Problems / Exercises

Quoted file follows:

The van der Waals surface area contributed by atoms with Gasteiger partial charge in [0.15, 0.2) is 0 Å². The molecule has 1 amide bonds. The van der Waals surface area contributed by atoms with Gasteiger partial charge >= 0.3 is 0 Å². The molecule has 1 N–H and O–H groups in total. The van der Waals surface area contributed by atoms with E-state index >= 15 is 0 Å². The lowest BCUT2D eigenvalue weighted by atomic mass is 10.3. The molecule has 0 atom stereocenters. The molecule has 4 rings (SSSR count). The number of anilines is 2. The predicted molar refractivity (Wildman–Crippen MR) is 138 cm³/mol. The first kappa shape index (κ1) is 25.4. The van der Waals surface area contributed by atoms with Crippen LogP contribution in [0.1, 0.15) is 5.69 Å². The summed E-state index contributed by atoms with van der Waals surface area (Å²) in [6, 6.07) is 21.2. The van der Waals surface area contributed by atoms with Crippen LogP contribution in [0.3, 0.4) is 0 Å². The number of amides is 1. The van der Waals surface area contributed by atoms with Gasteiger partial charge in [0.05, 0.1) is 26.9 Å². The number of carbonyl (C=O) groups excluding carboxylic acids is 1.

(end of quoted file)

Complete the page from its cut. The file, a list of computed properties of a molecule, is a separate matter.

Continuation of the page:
I wrote about this earlier today and I want to spend a few minutes trying to organize my thoughts.